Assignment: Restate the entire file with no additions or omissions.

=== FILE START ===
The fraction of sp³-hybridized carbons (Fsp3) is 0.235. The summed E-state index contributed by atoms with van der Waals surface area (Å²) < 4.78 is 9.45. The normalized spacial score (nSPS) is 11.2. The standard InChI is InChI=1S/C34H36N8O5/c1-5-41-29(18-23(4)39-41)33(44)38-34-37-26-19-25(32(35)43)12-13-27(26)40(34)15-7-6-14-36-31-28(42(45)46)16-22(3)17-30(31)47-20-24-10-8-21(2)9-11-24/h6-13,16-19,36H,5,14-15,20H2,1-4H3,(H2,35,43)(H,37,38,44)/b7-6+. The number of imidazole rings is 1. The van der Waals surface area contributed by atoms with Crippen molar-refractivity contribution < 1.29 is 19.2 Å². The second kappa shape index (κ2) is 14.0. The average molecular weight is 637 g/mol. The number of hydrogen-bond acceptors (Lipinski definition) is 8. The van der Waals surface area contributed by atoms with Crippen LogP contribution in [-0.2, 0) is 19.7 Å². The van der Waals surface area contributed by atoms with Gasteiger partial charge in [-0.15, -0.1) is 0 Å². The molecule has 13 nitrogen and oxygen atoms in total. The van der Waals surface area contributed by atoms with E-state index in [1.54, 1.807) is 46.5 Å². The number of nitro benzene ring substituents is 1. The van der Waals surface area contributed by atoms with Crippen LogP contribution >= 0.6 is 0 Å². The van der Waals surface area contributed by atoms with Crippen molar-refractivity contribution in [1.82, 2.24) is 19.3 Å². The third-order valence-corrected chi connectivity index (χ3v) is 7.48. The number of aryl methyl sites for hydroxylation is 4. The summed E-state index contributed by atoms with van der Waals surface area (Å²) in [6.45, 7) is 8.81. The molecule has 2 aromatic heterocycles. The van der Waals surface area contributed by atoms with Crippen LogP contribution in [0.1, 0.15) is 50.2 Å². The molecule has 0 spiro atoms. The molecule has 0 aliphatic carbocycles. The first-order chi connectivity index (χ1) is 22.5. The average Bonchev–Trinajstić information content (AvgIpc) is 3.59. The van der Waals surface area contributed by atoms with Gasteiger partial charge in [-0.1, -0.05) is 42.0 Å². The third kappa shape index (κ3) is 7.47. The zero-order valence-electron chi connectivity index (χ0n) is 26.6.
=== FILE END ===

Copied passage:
The fraction of sp³-hybridized carbons (Fsp3) is 0.235. The summed E-state index contributed by atoms with van der Waals surface area (Å²) < 4.78 is 9.45. The normalized spacial score (nSPS) is 11.2. The standard InChI is InChI=1S/C34H36N8O5/c1-5-41-29(18-23(4)39-41)33(44)38-34-37-26-19-25(32(35)43)12-13-27(26)40(34)15-7-6-14-36-31-28(42(45)46)16-22(3)17-30(31)47-20-24-10-8-21(2)9-11-24/h6-13,16-19,36H,5,14-15,20H2,1-4H3,(H2,35,43)(H,37,38,44)/b7-6+. The number of imidazole rings is 1. The van der Waals surface area contributed by atoms with Crippen molar-refractivity contribution < 1.29 is 19.2 Å². The second kappa shape index (κ2) is 14.0. The average molecular weight is 637 g/mol. The number of hydrogen-bond acceptors (Lipinski definition) is 8. The van der Waals surface area contributed by atoms with Crippen LogP contribution in [-0.2, 0) is 19.7 Å². The van der Waals surface area contributed by atoms with Gasteiger partial charge in [-0.15, -0.1) is 0 Å². The molecule has 13 nitrogen and oxygen atoms in total. The van der Waals surface area contributed by atoms with E-state index in [1.54, 1.807) is 46.5 Å². The number of nitro benzene ring substituents is 1. The van der Waals surface area contributed by atoms with Crippen LogP contribution >= 0.6 is 0 Å². The van der Waals surface area contributed by atoms with Crippen molar-refractivity contribution in [1.82, 2.24) is 19.3 Å². The third-order valence-corrected chi connectivity index (χ3v) is 7.48. The number of aryl methyl sites for hydroxylation is 4. The summed E-state index contributed by atoms with van der Waals surface area (Å²) in [6.45, 7) is 8.81. The molecule has 2 aromatic heterocycles. The van der Waals surface area contributed by atoms with Crippen LogP contribution in [0.1, 0.15) is 50.2 Å². The molecule has 0 spiro atoms. The molecule has 0 aliphatic carbocycles. The first-order chi connectivity index (χ1) is 22.5. The average Bonchev–Trinajstić information content (AvgIpc) is 3.59. The van der Waals surface area contributed by atoms with Gasteiger partial charge in [-0.1, -0.05) is 42.0 Å². The third kappa shape index (κ3) is 7.47. The zero-order valence-electron chi connectivity index (χ0n) is 26.6.